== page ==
Lighthouse, LGBTQ+ support organization arrives in Westport

On+Jan.+30+at+Toquet+Hall%2C+Lighthouse+hosted+its+%E2%80%9CA+Night+of+Queer+History%E2%80%9D+event+at+Toquet+Hall.+Dan+Woog+%28pictured+above%29%2C+Westport+LGBTQ%2B+advocate%2C+spoke+on+the+history%E2%80%94and+future%E2%80%94of+the+gay+community.

Photo contributed by Phoebe Oler

On Jan. 30 at Toquet Hall, Lighthouse hosted its “A Night of Queer History” event at Toquet Hall. Dan Woog (pictured above), Westport LGBTQ+ advocate, spoke on the history—and future—of the gay community.

Lighthouse, a LGBTQ+ youth support group within the Connecticut-based organization Kids in Crisis, opened an additional location in Westport. Currently, there are three Lighthouse locations: Stamford, Greenwich and Westport. In downtown Westport, meetings occur every Monday from 5-6:30 p.m. at Toquet Hall.

According to the Kids in Crisis website, Lighthouse is a peer-to-peer social support group for LGBTQ+ youth and allies, striving to serve lesbian, gay, bisexual, transgender and queer+ teens and allies with a safe, inclusive and recreational meeting space.

“The meetings are a casual space for kids to be anonymous if they choose and to share anything going on in their lives,” Phoebe Oler, Lighthouse Manager, said. “[We] also have fun. We play games and snack.”

According to Kelsey Dynia, Youth Services Program Specialist at Toquet Hall, meetings typically start with general introductions, in which all members may wear name tags and share their preferred pronouns with the group, before engaging in a casual conversation.

“[We] start with a light discussion at the beginning,” Dynia said. “Who are you? What would you like to do? […] We like to change up the conversation every time, just to keep it fresh [and] fun. And then usually we’ll lead into either an art project or a game.”

These meetings usually consist of various activities, including trips, barbecues, parties, movie nights and discussions with guest speakers, according to the Kids in Crisis website. Since meetings occur at Toquet Hall, participants also have access to Toquet Hall’s facilities, such as their arcade and pool table to use for team-building or recreational purposes.

Oler said that one of the goals of partnering with Toquet Hall was to stress that everyone within the local community is welcome to participate in Lighthouse’s activities and promote its mission.

Our mission is a positive response to youth needs within the community”

— Kelsey Dynia

“We are an inclusive facility [and] a youth programs facility,” Dynia said. “I think [Lighthouse’s mission] aligns great with [Toquet Hall’s] mission as well because our mission is a positive response to youth needs within the community. So not only is it community-building, but it is youth building as well—feeling comfortable in knowing your own skin.”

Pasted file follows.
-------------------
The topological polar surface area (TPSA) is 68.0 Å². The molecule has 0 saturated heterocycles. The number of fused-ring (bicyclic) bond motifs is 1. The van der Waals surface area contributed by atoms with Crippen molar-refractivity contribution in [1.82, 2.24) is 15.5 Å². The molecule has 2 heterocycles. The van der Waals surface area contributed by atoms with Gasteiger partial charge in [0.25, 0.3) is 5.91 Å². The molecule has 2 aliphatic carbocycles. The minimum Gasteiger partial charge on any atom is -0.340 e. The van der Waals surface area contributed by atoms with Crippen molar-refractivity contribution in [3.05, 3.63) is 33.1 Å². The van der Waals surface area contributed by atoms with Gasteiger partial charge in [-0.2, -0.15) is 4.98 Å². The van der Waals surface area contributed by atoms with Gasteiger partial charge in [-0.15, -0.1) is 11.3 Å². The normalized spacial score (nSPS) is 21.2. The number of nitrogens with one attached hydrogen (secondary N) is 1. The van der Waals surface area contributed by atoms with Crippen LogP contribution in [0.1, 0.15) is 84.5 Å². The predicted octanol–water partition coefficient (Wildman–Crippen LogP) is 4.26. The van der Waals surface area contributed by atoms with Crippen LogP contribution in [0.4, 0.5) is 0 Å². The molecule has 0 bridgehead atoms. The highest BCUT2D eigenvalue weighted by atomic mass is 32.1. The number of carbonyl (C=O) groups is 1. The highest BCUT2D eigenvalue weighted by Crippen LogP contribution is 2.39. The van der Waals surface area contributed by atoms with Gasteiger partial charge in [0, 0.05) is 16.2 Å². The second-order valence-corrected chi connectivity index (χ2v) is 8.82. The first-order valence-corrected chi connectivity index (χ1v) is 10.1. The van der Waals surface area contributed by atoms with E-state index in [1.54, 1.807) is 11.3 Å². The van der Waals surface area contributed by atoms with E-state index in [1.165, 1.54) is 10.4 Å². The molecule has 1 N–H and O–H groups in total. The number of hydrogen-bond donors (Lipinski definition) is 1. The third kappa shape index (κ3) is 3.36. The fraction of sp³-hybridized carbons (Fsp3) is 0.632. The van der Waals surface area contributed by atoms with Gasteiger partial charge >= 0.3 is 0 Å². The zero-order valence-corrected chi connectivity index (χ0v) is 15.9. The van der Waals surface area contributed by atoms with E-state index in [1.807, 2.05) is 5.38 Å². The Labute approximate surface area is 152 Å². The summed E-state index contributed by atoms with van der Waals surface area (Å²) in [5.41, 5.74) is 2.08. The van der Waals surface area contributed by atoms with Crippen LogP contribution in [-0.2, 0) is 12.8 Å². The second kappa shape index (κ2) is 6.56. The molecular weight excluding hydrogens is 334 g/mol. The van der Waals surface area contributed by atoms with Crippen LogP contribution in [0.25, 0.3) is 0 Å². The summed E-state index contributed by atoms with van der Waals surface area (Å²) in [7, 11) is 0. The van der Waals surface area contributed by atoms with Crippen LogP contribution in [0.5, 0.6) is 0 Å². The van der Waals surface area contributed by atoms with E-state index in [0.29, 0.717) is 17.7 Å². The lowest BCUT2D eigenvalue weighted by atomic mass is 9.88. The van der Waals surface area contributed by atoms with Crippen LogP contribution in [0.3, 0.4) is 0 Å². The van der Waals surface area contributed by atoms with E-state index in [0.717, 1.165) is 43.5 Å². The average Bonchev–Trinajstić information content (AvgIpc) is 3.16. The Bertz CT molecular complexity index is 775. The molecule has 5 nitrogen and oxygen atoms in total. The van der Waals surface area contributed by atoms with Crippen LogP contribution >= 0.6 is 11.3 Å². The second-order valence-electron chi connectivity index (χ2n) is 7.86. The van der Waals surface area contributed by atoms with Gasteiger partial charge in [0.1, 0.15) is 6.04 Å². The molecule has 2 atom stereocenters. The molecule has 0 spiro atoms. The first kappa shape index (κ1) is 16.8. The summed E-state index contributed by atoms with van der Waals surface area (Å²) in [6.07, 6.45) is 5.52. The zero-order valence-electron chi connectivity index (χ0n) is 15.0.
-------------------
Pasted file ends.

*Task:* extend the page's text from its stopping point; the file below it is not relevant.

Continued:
Additionally, according to Kayla Iannetta, Chair of the Education Committee for Westport Pride and Chair of the Westport Public Schools Pride Coalition, Lighthouse and Westport Pride began communicating last year to introduce an additional LGBTQ+ youth support program to the community, particularly to offer a more private space for LGBTQ+ youth to express themselves. Or, as Dynia said, a space in which youth can “come and feel not only heard, but [also] feel like [they’re in] a place of belonging.”

“Lighthouse is unique from anything Westport Pride or the Westport Public Schools Pride Coalition has to offer,” Iannetta said. “A lot of students don’t feel safe to attend meetings at school or meetings that are more publicized, where they can be seen. They may not be ready to come out, may have unsupportive friends or family or need a more structured meeting with someone trained from Kids in Crisis.”

Outside of weekly meetings, Kids in Crisis offers a 24/7 crisis helpline at 203-661-1911 and temporary shelter for babies, children and teens who need a safe place to stay during a crisis in Greenwich. According to the Trevor Project, 45% of LGBTQ+ youth seriously considered attempting suicide in the past year and fewer than 1 in 3 transgender and nonbinary youth found their home to be gender-affirming.

“Suicide rate for LGBTQ+ kids, the homeless rate for this population, the chance of being a victim of exploitation or violence or bullying is much higher[…] than in the straight community,” Denise Qualey, Managing Director of Kids in Crisis, said to CT Insider. “Part of this is really giving kids a safe, confidential place for a group that may not have that outlet in their school or their community.”

Furthermore, the SHS Pride Coalition plans on promoting Lighthouse as a “valuable local resource” to its members, according to co-president Hannah Fiarman ’23.

“I think Lighthouse’s expansion is great as being one of many growing resources within Westport to help support the LGBTQ+ community,” Fiarman said. “Like many of the other local resources, Lighthouse will help to further assist members of this community to be able to find their voice and to feel that they truly belong here at Staples, within Westport, Connecticut, and wherever else their lives may take them.”

Lighthouse plans on hosting more large-scale events in the future, such as its event on Jan. 30, “A Night of Queer History,” which included queer history jeopardy, speaker and Westport LGBTQ+ advocate Dan Woog and a free dinner for LGBTQ+-identifying individuals, parents and allies.

“Definitely keep us on your radar,” Dynia said. “We have way more fun things happening very soon.”